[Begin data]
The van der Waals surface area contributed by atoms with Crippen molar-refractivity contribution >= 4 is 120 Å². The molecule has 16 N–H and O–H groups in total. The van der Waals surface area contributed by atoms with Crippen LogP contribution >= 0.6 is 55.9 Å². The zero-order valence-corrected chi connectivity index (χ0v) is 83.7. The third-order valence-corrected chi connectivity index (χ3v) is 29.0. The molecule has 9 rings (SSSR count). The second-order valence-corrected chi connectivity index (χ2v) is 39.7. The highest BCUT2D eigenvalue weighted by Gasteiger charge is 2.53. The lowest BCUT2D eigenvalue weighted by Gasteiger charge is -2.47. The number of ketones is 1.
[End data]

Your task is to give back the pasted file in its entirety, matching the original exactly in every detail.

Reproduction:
The van der Waals surface area contributed by atoms with Crippen molar-refractivity contribution >= 4 is 120 Å². The molecule has 16 N–H and O–H groups in total. The van der Waals surface area contributed by atoms with Crippen LogP contribution >= 0.6 is 55.9 Å². The zero-order valence-corrected chi connectivity index (χ0v) is 83.7. The third-order valence-corrected chi connectivity index (χ3v) is 29.0. The molecule has 9 rings (SSSR count). The second-order valence-corrected chi connectivity index (χ2v) is 39.7. The highest BCUT2D eigenvalue weighted by Gasteiger charge is 2.53. The lowest BCUT2D eigenvalue weighted by Gasteiger charge is -2.47. The number of ketones is 1.